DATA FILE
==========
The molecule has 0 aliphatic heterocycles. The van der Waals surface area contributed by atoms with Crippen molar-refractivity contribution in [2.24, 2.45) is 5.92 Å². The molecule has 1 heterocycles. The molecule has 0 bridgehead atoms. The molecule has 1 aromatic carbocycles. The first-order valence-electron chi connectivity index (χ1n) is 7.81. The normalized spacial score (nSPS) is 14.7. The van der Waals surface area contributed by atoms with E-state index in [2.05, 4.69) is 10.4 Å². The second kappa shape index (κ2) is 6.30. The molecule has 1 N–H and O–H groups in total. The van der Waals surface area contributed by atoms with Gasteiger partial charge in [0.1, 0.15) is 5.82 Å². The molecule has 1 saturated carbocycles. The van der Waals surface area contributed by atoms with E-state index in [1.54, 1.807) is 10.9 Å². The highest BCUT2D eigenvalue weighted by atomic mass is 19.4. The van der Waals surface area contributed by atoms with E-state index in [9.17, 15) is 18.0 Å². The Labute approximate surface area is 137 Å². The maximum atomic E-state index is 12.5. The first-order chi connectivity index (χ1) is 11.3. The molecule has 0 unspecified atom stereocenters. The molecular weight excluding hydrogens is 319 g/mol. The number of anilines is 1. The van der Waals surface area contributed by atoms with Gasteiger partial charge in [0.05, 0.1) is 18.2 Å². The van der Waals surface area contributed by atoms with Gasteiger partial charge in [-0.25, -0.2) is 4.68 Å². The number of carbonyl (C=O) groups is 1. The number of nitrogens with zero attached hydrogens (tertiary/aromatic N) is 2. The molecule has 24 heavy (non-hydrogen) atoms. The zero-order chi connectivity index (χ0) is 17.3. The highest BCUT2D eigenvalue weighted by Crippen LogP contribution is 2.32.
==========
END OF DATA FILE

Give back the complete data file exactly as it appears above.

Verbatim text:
The molecule has 0 aliphatic heterocycles. The van der Waals surface area contributed by atoms with Crippen molar-refractivity contribution in [2.24, 2.45) is 5.92 Å². The molecule has 1 heterocycles. The molecule has 0 bridgehead atoms. The molecule has 1 aromatic carbocycles. The first-order valence-electron chi connectivity index (χ1n) is 7.81. The normalized spacial score (nSPS) is 14.7. The van der Waals surface area contributed by atoms with E-state index in [2.05, 4.69) is 10.4 Å². The second kappa shape index (κ2) is 6.30. The molecule has 1 N–H and O–H groups in total. The van der Waals surface area contributed by atoms with Gasteiger partial charge in [0.1, 0.15) is 5.82 Å². The molecule has 1 saturated carbocycles. The van der Waals surface area contributed by atoms with E-state index in [1.54, 1.807) is 10.9 Å². The highest BCUT2D eigenvalue weighted by atomic mass is 19.4. The van der Waals surface area contributed by atoms with E-state index in [9.17, 15) is 18.0 Å². The Labute approximate surface area is 137 Å². The maximum atomic E-state index is 12.5. The first-order chi connectivity index (χ1) is 11.3. The molecule has 0 unspecified atom stereocenters. The molecular weight excluding hydrogens is 319 g/mol. The number of anilines is 1. The van der Waals surface area contributed by atoms with Gasteiger partial charge in [0.05, 0.1) is 18.2 Å². The van der Waals surface area contributed by atoms with Gasteiger partial charge in [-0.25, -0.2) is 4.68 Å². The number of carbonyl (C=O) groups is 1. The number of nitrogens with zero attached hydrogens (tertiary/aromatic N) is 2. The molecule has 24 heavy (non-hydrogen) atoms. The zero-order chi connectivity index (χ0) is 17.3. The highest BCUT2D eigenvalue weighted by Crippen LogP contribution is 2.32.